Ideally, the issue of redlining should be solved with devoted, specific assistance directed toward affected communities. The previously mentioned remedies, like those introduced by Kamala Harris and Elizabeth Warren, provide powerful, federally funded assistance that would no doubt make change, but their solutions are far too general. Perhaps the reason for this lack of precision is that these plans are intended to be executed by the federal government. More effective may be the solutions of smaller organizations that know more about the needs of the communities affected by these problems. One such proposal is that suggested by Habitat for Humanity, a nonprofit organization that wants to work toward affordable housing. Its plan outlines five main measures to be taken if we want to address the issue of redlining. First of all, the organization wants to make it easier for minorities, namely black people, to become homeowners, and it suggests several ways to accomplish this. Mainly, it wants to create programs to assist with down payments and establish more affordable housing in affected areas. Furthermore, it has observed that mortgage interest deductions, tax deductions of interest on housing-related loans, favor higher income people. Habitat for Humanity wants these mortgage interest deductions to be more accessible to lower income people ("5 Policy Solutions"). The next step in the proposal is to repair and reinvest in struggling neighborhoods. They suggest "tax credits to rehabilitate distressed homes in communities with low home value, to expand affordable homeownership for residents" ("5 Policy Solutions"). However, it is imperative that these investments be specific and designed to not raise the prices of homes in the area, as that would simply push out the people who need help. The third main point in the solution is to stop segregation, namely by improving the safety and school systems of these neighborhoods. For years, segregation has been perpetuated by exclusionary zoning, which concentrates poorer people in certain areas, which become unsafe with poor education systems. Habitat for Humanity aims to remedy this by establishing communities with diverse housing so that both low- and high-income people can live areas side-by-side. The organization believes it can accomplish this goal by reducing zoning modifications, such as minimum lot size. Their fourth suggestion in this plan is to increase availability of cheap rental housing. Federal housing choice vouchers were a tool intended to help low-income people afford humble rental housing, but they have become very scarce; only about one quarter of those needed are currently available ("5 Policy Solutions"). Habitat for Humanity wants to make these vouchers more available so that rental properties are more widely accessible. The fifth and final part of their plan is very relevant to today's world: reducing the disproportionate damage minorities have faced because of COVID-19. Because they had less stable housing situations to begin with, these populations were far more severely affected by COVID-19 and are more likely to face eviction and debt ("5 Policy Solutions"). Habitat for Humanity believes the solution to this issue lies in prevention of foreclosures and in immediate financial assistance for those facing eviction. Habitat for Humanity's plan for solving redlining is specific and rigorous, and it is clear that it wants to provide relief to those who really need it, not just general demographics. Thus, it provides what would likely be a more effective solution than those currently proposed by our government.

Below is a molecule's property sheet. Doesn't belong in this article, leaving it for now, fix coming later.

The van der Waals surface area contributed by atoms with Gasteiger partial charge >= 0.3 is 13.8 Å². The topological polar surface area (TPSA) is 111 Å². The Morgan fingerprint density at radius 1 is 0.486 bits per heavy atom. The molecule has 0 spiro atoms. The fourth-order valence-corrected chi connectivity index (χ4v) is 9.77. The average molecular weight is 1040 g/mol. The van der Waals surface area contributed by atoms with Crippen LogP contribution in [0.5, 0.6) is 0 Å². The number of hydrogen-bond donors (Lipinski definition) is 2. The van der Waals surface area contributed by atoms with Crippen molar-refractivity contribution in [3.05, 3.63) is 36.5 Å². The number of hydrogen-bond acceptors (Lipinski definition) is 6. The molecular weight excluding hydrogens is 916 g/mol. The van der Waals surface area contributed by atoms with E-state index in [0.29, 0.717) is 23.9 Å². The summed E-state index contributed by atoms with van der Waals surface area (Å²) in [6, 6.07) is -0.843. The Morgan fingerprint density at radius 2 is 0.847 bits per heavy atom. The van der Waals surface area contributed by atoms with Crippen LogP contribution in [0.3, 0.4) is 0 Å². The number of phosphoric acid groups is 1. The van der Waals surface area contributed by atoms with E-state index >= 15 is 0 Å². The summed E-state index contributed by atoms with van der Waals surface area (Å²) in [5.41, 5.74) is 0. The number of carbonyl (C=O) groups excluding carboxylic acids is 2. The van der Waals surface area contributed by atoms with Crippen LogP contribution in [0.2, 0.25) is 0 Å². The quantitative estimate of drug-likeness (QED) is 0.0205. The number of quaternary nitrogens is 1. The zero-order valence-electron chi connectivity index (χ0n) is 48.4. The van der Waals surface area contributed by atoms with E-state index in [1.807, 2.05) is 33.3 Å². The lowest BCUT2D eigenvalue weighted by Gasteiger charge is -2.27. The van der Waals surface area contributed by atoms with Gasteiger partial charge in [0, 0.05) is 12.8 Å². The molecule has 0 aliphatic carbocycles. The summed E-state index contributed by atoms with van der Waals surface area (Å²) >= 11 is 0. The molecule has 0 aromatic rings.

At first, redlining may seem like a problem that is impossible to solve. How can we rid ourselves of something so ingrained and established in our society? However, upon closer inspection, one can see that this issue has solutions, yet few steps have been taken to employ them. If we want to make redlining less of an issue in Cleveland, we must counter it with unique, specific solutions that directly address the roots of this problem: racism, classism, and discrimination. If we can just unite our city in the knowledge that redlining is a problem and that we must work together to address it, Cleveland would no doubt be a better place. We could have a balanced mixture of expensive and affordable housing, without divisions between different types of neighborhoods. With mixed neighborhoods, there would be less crime because there would not be so many areas of concentrated poverty. Furthermore, both rich and poor would have access to the same school systems, breaking the cycle of inferior education in redlined neighborhoods. As someone who has had access to safe neighborhoods and good schools, I know the importance of such things. However, we must also acknowledge that redlining is simply one obstacle in the road to social equality. To truly make our society free of discrimination, we rely on our politicians and other powerful people. If change is to be made, the powerful people in our city, state, and federal government must recognize the seriousness of these issues. When our society accepts that redlining and other social problems, which have plagued our country since its inception, are important issues which must be remedied quickly, we may finally be able to move forward into the satisfaction of change.